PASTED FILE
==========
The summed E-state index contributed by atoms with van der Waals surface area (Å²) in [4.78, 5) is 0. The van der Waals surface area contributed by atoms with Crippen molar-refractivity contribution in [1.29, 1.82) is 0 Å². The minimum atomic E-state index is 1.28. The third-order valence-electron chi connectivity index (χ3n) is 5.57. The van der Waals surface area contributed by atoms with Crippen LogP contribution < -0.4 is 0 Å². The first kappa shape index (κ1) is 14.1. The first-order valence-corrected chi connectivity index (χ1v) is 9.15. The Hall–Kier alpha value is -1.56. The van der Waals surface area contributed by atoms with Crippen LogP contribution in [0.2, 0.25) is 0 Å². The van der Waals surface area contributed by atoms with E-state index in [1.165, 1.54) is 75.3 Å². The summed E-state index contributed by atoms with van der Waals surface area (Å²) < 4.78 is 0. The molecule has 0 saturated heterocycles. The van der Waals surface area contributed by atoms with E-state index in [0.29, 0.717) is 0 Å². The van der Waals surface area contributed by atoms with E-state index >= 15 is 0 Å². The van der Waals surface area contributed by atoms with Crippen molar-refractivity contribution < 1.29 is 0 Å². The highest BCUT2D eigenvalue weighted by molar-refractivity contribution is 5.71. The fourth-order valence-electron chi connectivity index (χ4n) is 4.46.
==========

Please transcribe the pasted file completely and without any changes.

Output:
The summed E-state index contributed by atoms with van der Waals surface area (Å²) in [4.78, 5) is 0. The van der Waals surface area contributed by atoms with Crippen molar-refractivity contribution in [1.29, 1.82) is 0 Å². The minimum atomic E-state index is 1.28. The third-order valence-electron chi connectivity index (χ3n) is 5.57. The van der Waals surface area contributed by atoms with Crippen LogP contribution < -0.4 is 0 Å². The first kappa shape index (κ1) is 14.1. The first-order valence-corrected chi connectivity index (χ1v) is 9.15. The Hall–Kier alpha value is -1.56. The van der Waals surface area contributed by atoms with Crippen LogP contribution in [0.2, 0.25) is 0 Å². The van der Waals surface area contributed by atoms with E-state index in [1.165, 1.54) is 75.3 Å². The summed E-state index contributed by atoms with van der Waals surface area (Å²) < 4.78 is 0. The molecule has 0 saturated heterocycles. The van der Waals surface area contributed by atoms with E-state index in [0.29, 0.717) is 0 Å². The van der Waals surface area contributed by atoms with E-state index >= 15 is 0 Å². The van der Waals surface area contributed by atoms with Crippen molar-refractivity contribution < 1.29 is 0 Å². The highest BCUT2D eigenvalue weighted by molar-refractivity contribution is 5.71. The fourth-order valence-electron chi connectivity index (χ4n) is 4.46.